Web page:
Updated on September 29th, 2021
A South Dakota advance directive is a health care planning tool that can be executed to establish a medical attorney-in-fact and end-of-life instructions for medical professionals. An advance directive document combines two forms; a medical power of attorney and a living will.
A medical POA authorizes a trusted individual (“agent” or “attorney-in-fact”) to communicate with medical professionals on the principal’s behalf. A living will lets doctors and other health care workers know what types of life-prolonging medications the principal wishes to receive in the event of a terminal illness. This advance directive packet will only come into effect should the principal become incapacitated and unable to express their wishes regarding medical treatment.
Agent’s Duties – § 59-7-2.1 and § 59-7-2.5
Laws – § 34-12C, § 34-12D and § 59-7
- Medical Power of Attorney (§ 59-7-2.1) – Two (2) Witnesses OR Notary Public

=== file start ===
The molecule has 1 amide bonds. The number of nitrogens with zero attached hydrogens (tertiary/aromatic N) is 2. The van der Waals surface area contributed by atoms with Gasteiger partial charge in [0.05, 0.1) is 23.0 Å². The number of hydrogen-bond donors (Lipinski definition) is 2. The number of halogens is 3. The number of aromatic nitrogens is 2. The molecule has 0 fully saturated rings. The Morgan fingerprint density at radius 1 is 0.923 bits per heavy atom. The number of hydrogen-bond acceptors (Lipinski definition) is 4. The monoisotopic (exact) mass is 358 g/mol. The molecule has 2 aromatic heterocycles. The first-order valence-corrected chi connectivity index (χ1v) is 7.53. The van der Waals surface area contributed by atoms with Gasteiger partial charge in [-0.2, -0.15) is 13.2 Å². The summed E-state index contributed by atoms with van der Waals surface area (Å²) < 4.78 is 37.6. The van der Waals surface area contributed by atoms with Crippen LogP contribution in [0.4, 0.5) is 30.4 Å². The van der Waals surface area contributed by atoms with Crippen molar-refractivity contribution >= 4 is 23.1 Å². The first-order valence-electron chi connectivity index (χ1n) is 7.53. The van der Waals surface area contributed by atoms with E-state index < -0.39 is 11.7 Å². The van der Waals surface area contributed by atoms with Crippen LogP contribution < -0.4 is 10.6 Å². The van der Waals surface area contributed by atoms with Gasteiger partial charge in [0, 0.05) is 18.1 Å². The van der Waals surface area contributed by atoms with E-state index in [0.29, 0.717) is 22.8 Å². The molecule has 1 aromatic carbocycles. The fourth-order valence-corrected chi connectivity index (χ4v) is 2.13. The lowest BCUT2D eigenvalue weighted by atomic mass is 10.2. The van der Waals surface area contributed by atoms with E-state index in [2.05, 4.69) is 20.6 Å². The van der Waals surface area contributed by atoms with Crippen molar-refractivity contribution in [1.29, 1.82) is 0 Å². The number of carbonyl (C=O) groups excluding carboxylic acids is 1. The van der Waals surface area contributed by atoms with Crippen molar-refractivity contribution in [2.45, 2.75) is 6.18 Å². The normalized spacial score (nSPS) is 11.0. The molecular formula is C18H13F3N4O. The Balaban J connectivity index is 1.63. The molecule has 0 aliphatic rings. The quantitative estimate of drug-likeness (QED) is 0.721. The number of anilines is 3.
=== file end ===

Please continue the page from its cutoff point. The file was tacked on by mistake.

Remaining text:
- Living Will (§ 34-12D-2) – Two (2) Witnesses AND Notary Public
Statute – § 34-12H-1(1)
“Advance health care directive,” a durable power of attorney executed under § 59-7-2.1 to 59-7-2.4, inclusive, a living will executed under chapter 34-12D, or an EMS cardiopulmonary resuscitation directive executed pursuant to chapter 34-12F.
Living Will – Conveys to health care professionals the principal’s instructions regarding life-sustaining treatments.
Medical Power of Attorney – Used to appoint a health care agent to make medical decisions for the principal if they are unable to do so for themselves.